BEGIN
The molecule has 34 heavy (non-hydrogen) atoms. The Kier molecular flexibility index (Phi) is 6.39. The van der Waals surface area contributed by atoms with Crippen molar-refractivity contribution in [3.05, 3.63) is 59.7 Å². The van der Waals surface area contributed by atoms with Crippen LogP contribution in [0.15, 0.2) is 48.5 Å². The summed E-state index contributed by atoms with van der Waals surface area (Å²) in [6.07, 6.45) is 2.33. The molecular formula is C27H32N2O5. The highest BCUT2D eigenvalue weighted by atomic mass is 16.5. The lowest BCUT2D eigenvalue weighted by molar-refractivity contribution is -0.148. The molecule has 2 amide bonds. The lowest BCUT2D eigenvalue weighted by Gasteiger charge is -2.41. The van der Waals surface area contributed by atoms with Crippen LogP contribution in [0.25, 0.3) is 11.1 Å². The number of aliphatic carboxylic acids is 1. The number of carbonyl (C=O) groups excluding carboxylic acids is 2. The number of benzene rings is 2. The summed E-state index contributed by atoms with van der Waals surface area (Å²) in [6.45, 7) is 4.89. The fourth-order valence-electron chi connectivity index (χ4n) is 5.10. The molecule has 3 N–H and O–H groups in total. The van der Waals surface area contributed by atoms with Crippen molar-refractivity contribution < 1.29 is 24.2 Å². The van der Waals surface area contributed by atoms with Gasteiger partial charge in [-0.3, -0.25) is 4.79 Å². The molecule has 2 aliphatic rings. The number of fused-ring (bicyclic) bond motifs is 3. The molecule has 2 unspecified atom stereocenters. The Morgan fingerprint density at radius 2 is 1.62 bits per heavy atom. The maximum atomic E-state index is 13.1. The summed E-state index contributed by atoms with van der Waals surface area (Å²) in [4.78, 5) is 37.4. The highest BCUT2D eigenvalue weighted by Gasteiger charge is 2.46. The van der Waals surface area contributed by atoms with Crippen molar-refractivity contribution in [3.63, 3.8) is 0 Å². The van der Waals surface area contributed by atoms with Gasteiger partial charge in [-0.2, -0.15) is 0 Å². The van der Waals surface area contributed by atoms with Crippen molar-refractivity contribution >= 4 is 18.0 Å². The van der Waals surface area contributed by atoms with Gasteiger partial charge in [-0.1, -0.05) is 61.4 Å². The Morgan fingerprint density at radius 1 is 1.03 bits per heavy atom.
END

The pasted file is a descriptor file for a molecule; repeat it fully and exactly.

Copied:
The molecule has 34 heavy (non-hydrogen) atoms. The Kier molecular flexibility index (Phi) is 6.39. The van der Waals surface area contributed by atoms with Crippen molar-refractivity contribution in [3.05, 3.63) is 59.7 Å². The van der Waals surface area contributed by atoms with Crippen LogP contribution in [0.15, 0.2) is 48.5 Å². The summed E-state index contributed by atoms with van der Waals surface area (Å²) in [6.07, 6.45) is 2.33. The molecular formula is C27H32N2O5. The highest BCUT2D eigenvalue weighted by atomic mass is 16.5. The lowest BCUT2D eigenvalue weighted by molar-refractivity contribution is -0.148. The molecule has 2 amide bonds. The lowest BCUT2D eigenvalue weighted by Gasteiger charge is -2.41. The van der Waals surface area contributed by atoms with Crippen LogP contribution in [0.25, 0.3) is 11.1 Å². The number of aliphatic carboxylic acids is 1. The number of carbonyl (C=O) groups excluding carboxylic acids is 2. The number of benzene rings is 2. The summed E-state index contributed by atoms with van der Waals surface area (Å²) in [6.45, 7) is 4.89. The fourth-order valence-electron chi connectivity index (χ4n) is 5.10. The molecule has 3 N–H and O–H groups in total. The van der Waals surface area contributed by atoms with Crippen molar-refractivity contribution < 1.29 is 24.2 Å². The van der Waals surface area contributed by atoms with Gasteiger partial charge in [-0.3, -0.25) is 4.79 Å². The molecule has 2 aliphatic rings. The number of fused-ring (bicyclic) bond motifs is 3. The molecule has 2 unspecified atom stereocenters. The Morgan fingerprint density at radius 2 is 1.62 bits per heavy atom. The maximum atomic E-state index is 13.1. The summed E-state index contributed by atoms with van der Waals surface area (Å²) in [4.78, 5) is 37.4. The highest BCUT2D eigenvalue weighted by Gasteiger charge is 2.46. The van der Waals surface area contributed by atoms with Crippen molar-refractivity contribution in [3.63, 3.8) is 0 Å². The van der Waals surface area contributed by atoms with Gasteiger partial charge in [-0.2, -0.15) is 0 Å². The van der Waals surface area contributed by atoms with Crippen molar-refractivity contribution >= 4 is 18.0 Å². The van der Waals surface area contributed by atoms with Gasteiger partial charge in [-0.1, -0.05) is 61.4 Å². The Morgan fingerprint density at radius 1 is 1.03 bits per heavy atom.